Paterson Flashpoint: Rodriguez Says He Doesn’t Think Mendez Makes Finish Line of a Mayoral Campaign

While four council people scrap on the inside, former Deputy Mayor Pedro Rodriguez has the advantage of being able to launch his offensive from the outside, in the developing race for Mayor of Paterson. Jose “Joey” Torres went face down last Friday, leaving the seat to Council President Ruby Cotton, who won’t run for it next year. She’s strictly a place-holder.

But Rodriguez – who was with Torres in 2014, on the team, and then out prior to Tores’ indictment – insists he’ll be there.

“We’re in this election to win it,” he told InsiderNJ this morning. “90% of the humble people who were with Joey Torres are with us. That’s why we’ve been able to hit the ground running. I’m self-funding my campaign, as a statement, because when politicians start getting money from special interests, that’s when the problems start. I want to shield myself from that.”

An engineer by trade with a Master’s Degree in Business Administration, who now works for the city police department, Rodriguez has turned heads early with his organizing skills. In the trenches of New Jersey politics, whether it’s Paterson or Perth Amboy, people who have worked urban campaigns for the last decade plus know Rodriguez. He feels confident that his campaign skills give him an edge in the race, even against the man many presume to be the citywide juggernaut, At-Large Councilman Alex Mendez.

“I don’t see Alex as the largest competition out there at all,” Rodriguez told InsiderNJ. “I put Alex in politics. Whenever we ran, we helped Alex. This is not a game you can win by yourself. In 2014, we helped him with everything, and it was the perfect storm for him, where three Latinos were running for mayor and two were Dominican. He was the only Dominican at-large candidate. So it came together for him.”

Mendez was the top vote-getter that year.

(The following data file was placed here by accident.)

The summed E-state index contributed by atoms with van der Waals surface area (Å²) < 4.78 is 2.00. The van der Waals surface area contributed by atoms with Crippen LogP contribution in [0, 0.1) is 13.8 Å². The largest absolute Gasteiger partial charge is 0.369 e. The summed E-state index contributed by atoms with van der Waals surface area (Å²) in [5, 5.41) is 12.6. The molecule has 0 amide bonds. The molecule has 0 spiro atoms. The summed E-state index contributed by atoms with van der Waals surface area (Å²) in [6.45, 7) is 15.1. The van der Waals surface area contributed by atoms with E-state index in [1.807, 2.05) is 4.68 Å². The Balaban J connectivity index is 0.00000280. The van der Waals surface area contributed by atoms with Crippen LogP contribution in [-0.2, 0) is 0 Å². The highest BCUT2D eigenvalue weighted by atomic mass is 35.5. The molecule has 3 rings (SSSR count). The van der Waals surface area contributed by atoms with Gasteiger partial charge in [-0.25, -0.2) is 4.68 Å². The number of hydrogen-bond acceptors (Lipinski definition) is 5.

But now, “He doesn’t have a team,” Rodriguez said. “I don’t see him at all as someone who can compete. In the end, particularly now, this will require that you have a clean track record. I don’t think he’ll stay in the mayor’s race. I think he’ll protect what he has and run again for the at-large seat.”

Although intimately involved in the mechanics of Torres’ storied 2014 citywide campaign, Rodriguez said he evacuated the mess prior to the AG’s indictment of the mayor.

“When I saw things developing as they were, I stepped away,” he said. “It was September or October o flast year, way before the indictment. I said ‘I can’t be part of this. I have four kids. This is not what we talked about. So I resigned and thanked him for the opportunity. I want to manage this town in a decent way, and we have experience. Everybody we have supported has won, including Wilda Diaz in PErth Amboy, and candidates in Hackensack and Saddle Brook. We have the know how and we will have the money.”

The son of a barber, Rodriguez first came to Paterson when he was 12. Factory workers, his grandparents lived in the 4th ward. His four boys attend the Paterson Public Schools.

“I’ve been preparing myself for this for a long time,” he told InsiderNJ. “I served as commissioner on the school board, and on the zoning and planning boards, and as deputy mayor. In the private sector, I oversaw a larger budget and personnel than the city. I elect to live here. The difference between us and others is no one will be able to pull a chain. Look at the direction of the city now. Our kids don’t have safe parks to play in, and all the city council people just approved a dog park.

“A dog park,” he repeated with incredulity.

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